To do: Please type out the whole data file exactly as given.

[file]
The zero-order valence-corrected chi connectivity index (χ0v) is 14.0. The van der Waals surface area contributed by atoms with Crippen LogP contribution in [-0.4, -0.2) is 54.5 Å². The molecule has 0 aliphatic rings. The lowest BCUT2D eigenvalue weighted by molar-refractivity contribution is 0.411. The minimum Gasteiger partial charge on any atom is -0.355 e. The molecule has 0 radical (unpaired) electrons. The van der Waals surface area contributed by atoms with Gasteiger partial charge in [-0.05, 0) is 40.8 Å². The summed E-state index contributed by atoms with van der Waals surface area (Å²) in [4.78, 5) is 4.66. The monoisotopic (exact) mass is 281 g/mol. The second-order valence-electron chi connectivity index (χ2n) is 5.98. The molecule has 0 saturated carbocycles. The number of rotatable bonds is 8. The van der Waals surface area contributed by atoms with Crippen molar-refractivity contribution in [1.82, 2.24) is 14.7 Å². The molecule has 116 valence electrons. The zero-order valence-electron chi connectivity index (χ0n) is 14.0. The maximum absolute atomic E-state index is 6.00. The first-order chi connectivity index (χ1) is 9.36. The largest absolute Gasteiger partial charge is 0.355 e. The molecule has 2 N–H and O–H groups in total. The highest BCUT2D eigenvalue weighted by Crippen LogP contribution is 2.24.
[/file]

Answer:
The zero-order valence-corrected chi connectivity index (χ0v) is 14.0. The van der Waals surface area contributed by atoms with Crippen LogP contribution in [-0.4, -0.2) is 54.5 Å². The molecule has 0 aliphatic rings. The lowest BCUT2D eigenvalue weighted by molar-refractivity contribution is 0.411. The minimum Gasteiger partial charge on any atom is -0.355 e. The molecule has 0 radical (unpaired) electrons. The van der Waals surface area contributed by atoms with Gasteiger partial charge in [-0.05, 0) is 40.8 Å². The summed E-state index contributed by atoms with van der Waals surface area (Å²) in [4.78, 5) is 4.66. The monoisotopic (exact) mass is 281 g/mol. The second-order valence-electron chi connectivity index (χ2n) is 5.98. The molecule has 0 saturated carbocycles. The number of rotatable bonds is 8. The van der Waals surface area contributed by atoms with Crippen molar-refractivity contribution in [1.82, 2.24) is 14.7 Å². The molecule has 116 valence electrons. The zero-order valence-electron chi connectivity index (χ0n) is 14.0. The maximum absolute atomic E-state index is 6.00. The first-order chi connectivity index (χ1) is 9.36. The largest absolute Gasteiger partial charge is 0.355 e. The molecule has 2 N–H and O–H groups in total. The highest BCUT2D eigenvalue weighted by Crippen LogP contribution is 2.24.